April Pattara, a senior colourist at Salon64 told us, “99% of my clients now ask me for some form of balayage. Rewind to 10 years ago and this would have been a very different story.
London trendsetters are searching for low-maintenance hair which is why this kind of ‘highlighting’ has become such a huge trend. My millennial clients need to look good CONSTANTLY, everywhere you turn is a potential insta-worthy shot and no one wants to get caught by surprise with big roots.”
So, what are blonde highlights and how are they done?
Blonde highlights have actually been around for a lot longer than you think, for centuries women have used different ways to lighten their hair – from squeezing lemon juice all over to rubbing in honey.
Today, there are more advanced ways to lighten hair using hair dyes and bleaches, as well as a variety of different methods to apply this colour (but we’ll come to that later).
The first proper highlighting technique was developed in the Sixties, where clients wore a rubber caps with holes on, where locks of hair were pulled through using a hook (looked pretty terrifying, apparently never hurt) and isolated for bleaching.
The Eighties saw the introduction of the popular foiling method, where slices of hair were painted with colour and folded up into little strips of foil. The painting of the hair is still the most popular technique today, where stylists mix together different two or more different shades of colour to create the most natural-looking blonde highlights.
According to Pattara, “With the use of different lightening products and gloss, I am able to add dimension and texture creating a ‘lived-in’ colour. This multi-tonal technique makes even the finest of hair look full and volumised. It’s a simple way to create low-maintenance hairstyles, even on the worst of bad hair days you will still look effortlessly chic.”
Tell me about the different types of blonde highlights and colour techniques…
Full head of highlights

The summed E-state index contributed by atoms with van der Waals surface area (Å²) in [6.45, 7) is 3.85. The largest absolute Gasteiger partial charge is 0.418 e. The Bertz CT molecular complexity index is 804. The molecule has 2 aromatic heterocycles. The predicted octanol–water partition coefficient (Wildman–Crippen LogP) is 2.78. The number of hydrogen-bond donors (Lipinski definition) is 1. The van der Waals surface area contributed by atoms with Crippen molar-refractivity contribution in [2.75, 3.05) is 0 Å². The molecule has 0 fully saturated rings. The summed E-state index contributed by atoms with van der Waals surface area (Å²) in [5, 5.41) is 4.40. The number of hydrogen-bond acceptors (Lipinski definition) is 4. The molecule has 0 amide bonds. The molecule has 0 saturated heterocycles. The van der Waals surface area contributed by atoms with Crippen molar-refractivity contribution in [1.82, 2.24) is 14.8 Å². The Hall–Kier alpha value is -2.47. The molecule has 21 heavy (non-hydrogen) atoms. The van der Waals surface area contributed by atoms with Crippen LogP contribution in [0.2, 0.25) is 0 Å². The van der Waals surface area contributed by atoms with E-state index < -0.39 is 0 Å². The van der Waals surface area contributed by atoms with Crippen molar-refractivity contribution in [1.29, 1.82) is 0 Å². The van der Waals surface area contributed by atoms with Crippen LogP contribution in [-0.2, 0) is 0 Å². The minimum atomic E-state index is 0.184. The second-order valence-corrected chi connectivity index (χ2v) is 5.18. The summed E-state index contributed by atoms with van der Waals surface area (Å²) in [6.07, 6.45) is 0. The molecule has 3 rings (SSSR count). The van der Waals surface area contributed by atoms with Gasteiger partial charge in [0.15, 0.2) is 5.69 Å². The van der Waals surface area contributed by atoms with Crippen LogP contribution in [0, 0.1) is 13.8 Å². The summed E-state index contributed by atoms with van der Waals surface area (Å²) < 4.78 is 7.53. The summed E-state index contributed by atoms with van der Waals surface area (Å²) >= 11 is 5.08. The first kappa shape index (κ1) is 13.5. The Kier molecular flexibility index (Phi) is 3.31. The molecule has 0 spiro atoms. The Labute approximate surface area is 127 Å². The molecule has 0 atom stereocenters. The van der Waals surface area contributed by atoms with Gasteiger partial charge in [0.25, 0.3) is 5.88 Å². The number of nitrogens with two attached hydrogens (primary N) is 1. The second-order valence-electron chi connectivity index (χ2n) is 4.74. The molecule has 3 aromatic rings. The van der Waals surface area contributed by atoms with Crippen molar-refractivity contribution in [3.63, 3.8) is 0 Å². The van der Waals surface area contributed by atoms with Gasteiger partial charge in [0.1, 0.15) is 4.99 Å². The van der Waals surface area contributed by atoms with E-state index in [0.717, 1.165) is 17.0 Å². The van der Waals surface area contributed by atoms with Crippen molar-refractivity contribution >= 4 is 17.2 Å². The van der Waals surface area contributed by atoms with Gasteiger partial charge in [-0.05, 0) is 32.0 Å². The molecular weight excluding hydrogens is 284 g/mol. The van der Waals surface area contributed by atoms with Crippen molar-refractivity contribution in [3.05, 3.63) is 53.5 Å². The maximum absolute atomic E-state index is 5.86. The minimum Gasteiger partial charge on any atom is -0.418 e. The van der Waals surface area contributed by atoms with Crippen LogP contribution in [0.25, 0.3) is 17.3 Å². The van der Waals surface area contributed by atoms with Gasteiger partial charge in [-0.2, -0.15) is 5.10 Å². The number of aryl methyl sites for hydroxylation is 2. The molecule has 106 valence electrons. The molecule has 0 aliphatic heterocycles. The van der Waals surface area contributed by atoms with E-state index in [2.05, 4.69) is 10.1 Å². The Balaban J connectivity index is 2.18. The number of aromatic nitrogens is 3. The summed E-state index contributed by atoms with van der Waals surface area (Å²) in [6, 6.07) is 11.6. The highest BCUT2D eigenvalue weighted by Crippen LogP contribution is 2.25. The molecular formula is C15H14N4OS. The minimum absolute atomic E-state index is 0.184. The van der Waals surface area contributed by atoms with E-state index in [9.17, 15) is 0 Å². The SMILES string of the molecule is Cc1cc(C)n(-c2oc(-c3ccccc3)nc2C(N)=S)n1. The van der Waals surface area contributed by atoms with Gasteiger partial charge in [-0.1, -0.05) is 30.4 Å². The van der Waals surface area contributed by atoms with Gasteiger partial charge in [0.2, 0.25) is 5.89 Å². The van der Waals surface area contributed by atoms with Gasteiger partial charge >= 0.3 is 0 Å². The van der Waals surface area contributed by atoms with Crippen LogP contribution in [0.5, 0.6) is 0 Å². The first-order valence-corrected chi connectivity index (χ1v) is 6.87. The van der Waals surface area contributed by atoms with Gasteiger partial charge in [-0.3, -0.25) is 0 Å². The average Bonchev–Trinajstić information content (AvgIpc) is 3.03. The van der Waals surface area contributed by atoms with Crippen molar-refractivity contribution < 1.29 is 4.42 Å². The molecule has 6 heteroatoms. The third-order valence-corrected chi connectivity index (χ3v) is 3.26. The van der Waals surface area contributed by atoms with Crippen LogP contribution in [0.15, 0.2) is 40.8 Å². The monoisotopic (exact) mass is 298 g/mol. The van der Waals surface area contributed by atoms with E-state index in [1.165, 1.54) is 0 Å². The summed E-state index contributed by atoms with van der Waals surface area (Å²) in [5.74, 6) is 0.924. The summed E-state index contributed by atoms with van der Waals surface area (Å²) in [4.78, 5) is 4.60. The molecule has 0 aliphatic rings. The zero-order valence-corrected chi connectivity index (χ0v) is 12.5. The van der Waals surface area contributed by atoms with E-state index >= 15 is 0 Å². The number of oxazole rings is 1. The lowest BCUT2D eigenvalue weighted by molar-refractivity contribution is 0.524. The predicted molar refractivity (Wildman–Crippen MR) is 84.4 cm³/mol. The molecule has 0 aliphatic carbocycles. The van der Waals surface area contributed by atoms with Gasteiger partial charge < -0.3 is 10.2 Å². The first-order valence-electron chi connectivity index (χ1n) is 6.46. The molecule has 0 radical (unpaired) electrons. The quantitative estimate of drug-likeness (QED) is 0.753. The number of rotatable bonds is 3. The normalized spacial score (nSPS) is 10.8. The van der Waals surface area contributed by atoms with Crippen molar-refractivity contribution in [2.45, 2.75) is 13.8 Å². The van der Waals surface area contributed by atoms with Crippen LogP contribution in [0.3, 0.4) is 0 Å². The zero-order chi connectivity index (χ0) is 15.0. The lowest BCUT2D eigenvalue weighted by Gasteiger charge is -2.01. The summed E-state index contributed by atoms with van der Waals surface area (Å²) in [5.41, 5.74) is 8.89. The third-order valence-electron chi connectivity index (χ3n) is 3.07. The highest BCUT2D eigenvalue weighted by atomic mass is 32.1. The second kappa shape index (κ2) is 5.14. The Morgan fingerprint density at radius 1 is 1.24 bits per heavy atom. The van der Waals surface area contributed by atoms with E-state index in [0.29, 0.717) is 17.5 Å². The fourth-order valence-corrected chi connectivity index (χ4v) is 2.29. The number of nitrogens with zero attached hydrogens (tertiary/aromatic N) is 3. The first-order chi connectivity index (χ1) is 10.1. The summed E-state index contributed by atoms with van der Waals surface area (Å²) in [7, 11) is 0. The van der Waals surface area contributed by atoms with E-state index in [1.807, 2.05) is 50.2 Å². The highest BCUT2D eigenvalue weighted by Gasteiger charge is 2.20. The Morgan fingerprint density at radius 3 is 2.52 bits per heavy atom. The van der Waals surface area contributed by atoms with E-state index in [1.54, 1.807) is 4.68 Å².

Pretty much what it says on the tin, where colour is applied to sections across your entire head.
Half head of highlights
This is normally spread over the crown and side, and usually the top layer of hair. A half-head is usually recommended for those with shorter or finer hair.
Babylights are when superfine strands of hair are coloured. It’s a technique that makes the hair appear multi-dimensional because of the gentle wisps of colour that are so micro, they’ll have everyone thinking you were born with it. No need to tell them otherwise.
Balayage is when colour that is painted on with a brush and paddle board to create natural, sun-kissed looking highs and lows – giving the hair beautiful dimension.
Pattara offers this treatment at Salon64 which promises to ‘transform Nineties highlights to a seamless natural look by adding a fake root and melting it into multiple blonde, brunette and even bronde tones so the colour ‘just happens’ almost as if you are using a blending brush to blur a smokey eye.’
The clue’s in the name – it’s the perfect merge of blonde and brunette shades, ideal for dark-haired clients wanting to go lighter.
This is French for tortoiseshell, so think more caramel, golden blonde highlight application where lighter colours are mixed with darker shades of honey, amber, and chocolate brown.
Can you do blonde highlights at home?
There’s a reason why there are colour specialists in salons, they’ve been expertly trained in mixing shades and tones together and they’re a dab hand at applying them using the most up-to-date techniques. We recommend always choosing to have your blonde highlights done in a salon. There are ways you can pre-long your colour at home by making sure you use special silver and purple shampoos and conditioners as well as regular leave-in hair masks and treatments and blonde toners.